It’s an extremely rare idea with harmful potential outcomes that haven’t been fully examined by the council. Members of the Washington Retail Association want the council to slow down and perform an economic impact study of the effects of this idea before taking a final vote whether to approve it.
The proposal by Councilman Nick Licata would require all Seattle businesses with at least five employees to offer paid sick leave on a sliding scale. Employees of businesses with more than 250 workers could accrue up to nine paid sick days a year. Those with fewer than 50 employees would only be able to accrue up to five paid sick days.
The proposal puts small businesses and their employees at a competitive disadvantage with larger companies. Illness doesn’t discriminate depending upon how large your employer is but this proposal does.
Despite pleas from concerned businesses, the council has taken no scientific steps to assess the financial impacts. It has sidestepped performing an economic impact analysis, so we don’t know what the idea might cost Seattle businesses. That’s insensitive to many vulnerable businesses struggling to survive the recession and persevere through the weak economy.
But what do we know about the Seattle economy?
Puget Sound Regional Council data show that the City of Seattle lost 40,000 jobs between 2000 and 2010 and is losing employment share to the suburbs. At the same time, Bellevue added about 1,500 jobs.
Elected officials often seem to ignore the layers of regulations and financial obligations that make it a challenge to generate profits in the current economy, or any economy for that matter. These obligations include wages, paid vacations, retirement benefits, health care and operating expenses including sales and business taxes paid to government. Now comes a proposal for more expenses that could force many employers to further reduce hours or trim payrolls to survive.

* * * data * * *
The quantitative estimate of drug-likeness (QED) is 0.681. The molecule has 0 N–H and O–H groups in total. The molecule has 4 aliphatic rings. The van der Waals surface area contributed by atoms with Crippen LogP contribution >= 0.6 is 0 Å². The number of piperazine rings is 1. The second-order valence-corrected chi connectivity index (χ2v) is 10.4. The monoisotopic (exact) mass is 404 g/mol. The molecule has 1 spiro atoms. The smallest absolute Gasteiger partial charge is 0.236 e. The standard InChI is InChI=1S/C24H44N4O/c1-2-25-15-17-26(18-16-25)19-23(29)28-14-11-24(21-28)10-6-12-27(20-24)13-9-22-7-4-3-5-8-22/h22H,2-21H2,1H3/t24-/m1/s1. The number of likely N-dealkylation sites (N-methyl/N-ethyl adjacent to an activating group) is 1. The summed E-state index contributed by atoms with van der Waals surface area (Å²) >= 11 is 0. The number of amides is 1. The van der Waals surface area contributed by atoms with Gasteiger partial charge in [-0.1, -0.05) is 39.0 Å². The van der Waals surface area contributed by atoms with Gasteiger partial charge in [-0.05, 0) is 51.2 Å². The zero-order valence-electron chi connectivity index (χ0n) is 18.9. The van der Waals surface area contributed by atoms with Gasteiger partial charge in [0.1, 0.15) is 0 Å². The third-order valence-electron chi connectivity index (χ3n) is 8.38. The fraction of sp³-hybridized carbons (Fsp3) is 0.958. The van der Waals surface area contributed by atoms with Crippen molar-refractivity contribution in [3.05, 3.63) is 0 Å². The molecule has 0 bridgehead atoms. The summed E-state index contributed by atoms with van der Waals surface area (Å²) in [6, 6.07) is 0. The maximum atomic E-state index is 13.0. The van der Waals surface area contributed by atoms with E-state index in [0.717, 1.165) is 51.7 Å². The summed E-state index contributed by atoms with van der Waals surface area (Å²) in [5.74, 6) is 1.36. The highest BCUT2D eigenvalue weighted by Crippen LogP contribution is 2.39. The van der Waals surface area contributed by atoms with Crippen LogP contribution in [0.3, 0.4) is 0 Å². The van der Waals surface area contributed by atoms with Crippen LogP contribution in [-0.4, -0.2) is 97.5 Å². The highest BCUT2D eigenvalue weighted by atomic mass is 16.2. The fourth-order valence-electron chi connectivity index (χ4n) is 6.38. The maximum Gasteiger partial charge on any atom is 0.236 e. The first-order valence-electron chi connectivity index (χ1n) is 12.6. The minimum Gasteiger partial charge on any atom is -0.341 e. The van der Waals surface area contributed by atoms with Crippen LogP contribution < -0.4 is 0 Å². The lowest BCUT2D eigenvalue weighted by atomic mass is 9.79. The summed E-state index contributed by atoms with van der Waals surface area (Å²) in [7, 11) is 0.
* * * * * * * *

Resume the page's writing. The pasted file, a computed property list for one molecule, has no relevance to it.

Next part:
The city council needs to slow down and take a closer look at this idea. Licata proposed it in June and wants to approve it before many businesses even know about it let alone understand what it might cost them to respond.
An objective economic impact analysis would more intelligently assess the possible outcomes on the weak local job market. It would help get the word out about this idea and extend businesses a voice in the debate.
Without a professional study, we won’t know enough about the financial impact of paid sick days on the economy. As slow as the recovery has been, the local economy shouldn’t suffer another blow, especially an avoidable one.
The financial burden threatened by this idea not only is intimidating to small businesses. It presents a potentially expensive wrinkle for larger retailers with stores inside and outside of Seattle. Seattle would be one of a very few cities – San Francisco and Washington, D.C. being among the others – to mandate paid sick leave. The idea would require larger retailers to offer a benefit to their Seattle employees they would not be required to offer employees around the rest of the state. This could force larger companies to compensate for the inequity by extending the same benefits to all employees. The fallout from mandating potentially rippling new costs can have far reaching effects on where companies choose to build their stores. Anything that would discourage companies from doing business in Seattle or the state is worth more study than this idea has received so far.
Early indications are the idea is unpopular in the business community. That shouldn’t surprise anyone. Nearly 70 percent of the 1,040 business respondents informally polled in the Puget Sound Business Journal recently opposed the mandate that all businesses pay for sick days.
Put simply, there are too many unanswered questions and costly consequences for the council to approve this idea, as expected, in September.
The proposal suffers from its “one-size-fits-all” nature. Why not decide, instead, to offer businesses incentives to voluntarily offer paid sick days? Opt for the carrot instead of the stick. That way, businesses that could afford paid sick days could offer them and those that could not wouldn’t have to consider painful tradeoffs to meet the mandate.
We need to know more before a vote. Employers need a greater voice and a fairer shake on this proposal. And frankly, the council should take further steps to ensure better accountability by fully vetting this idea before deciding whether to move forward.
Jan Teague, Washington Retail Association, 360-943-9198, Ext. 19
Jim Szymanski, Director of Public Affairs, 360-943-9198, Ext. 12, firstname.lastname@example.org